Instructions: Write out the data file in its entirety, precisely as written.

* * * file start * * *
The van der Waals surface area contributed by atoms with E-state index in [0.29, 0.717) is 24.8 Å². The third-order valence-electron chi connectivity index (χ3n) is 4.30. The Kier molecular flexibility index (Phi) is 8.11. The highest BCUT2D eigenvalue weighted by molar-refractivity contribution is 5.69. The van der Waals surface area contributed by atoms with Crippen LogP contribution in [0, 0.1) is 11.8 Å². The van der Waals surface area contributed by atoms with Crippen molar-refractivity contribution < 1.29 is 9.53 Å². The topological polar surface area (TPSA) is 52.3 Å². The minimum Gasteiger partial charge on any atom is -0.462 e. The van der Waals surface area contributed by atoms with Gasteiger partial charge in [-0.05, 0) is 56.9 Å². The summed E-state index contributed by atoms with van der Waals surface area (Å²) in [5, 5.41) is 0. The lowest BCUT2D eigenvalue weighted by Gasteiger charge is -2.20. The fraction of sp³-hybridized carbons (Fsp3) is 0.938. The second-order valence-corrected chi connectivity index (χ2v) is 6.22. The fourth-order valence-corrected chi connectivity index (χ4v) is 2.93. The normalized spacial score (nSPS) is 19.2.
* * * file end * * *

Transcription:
The van der Waals surface area contributed by atoms with E-state index in [0.29, 0.717) is 24.8 Å². The third-order valence-electron chi connectivity index (χ3n) is 4.30. The Kier molecular flexibility index (Phi) is 8.11. The highest BCUT2D eigenvalue weighted by molar-refractivity contribution is 5.69. The van der Waals surface area contributed by atoms with Crippen LogP contribution in [0, 0.1) is 11.8 Å². The van der Waals surface area contributed by atoms with Crippen molar-refractivity contribution < 1.29 is 9.53 Å². The topological polar surface area (TPSA) is 52.3 Å². The minimum Gasteiger partial charge on any atom is -0.462 e. The van der Waals surface area contributed by atoms with Gasteiger partial charge in [-0.05, 0) is 56.9 Å². The summed E-state index contributed by atoms with van der Waals surface area (Å²) in [5, 5.41) is 0. The lowest BCUT2D eigenvalue weighted by Gasteiger charge is -2.20. The fraction of sp³-hybridized carbons (Fsp3) is 0.938. The second-order valence-corrected chi connectivity index (χ2v) is 6.22. The fourth-order valence-corrected chi connectivity index (χ4v) is 2.93. The normalized spacial score (nSPS) is 19.2.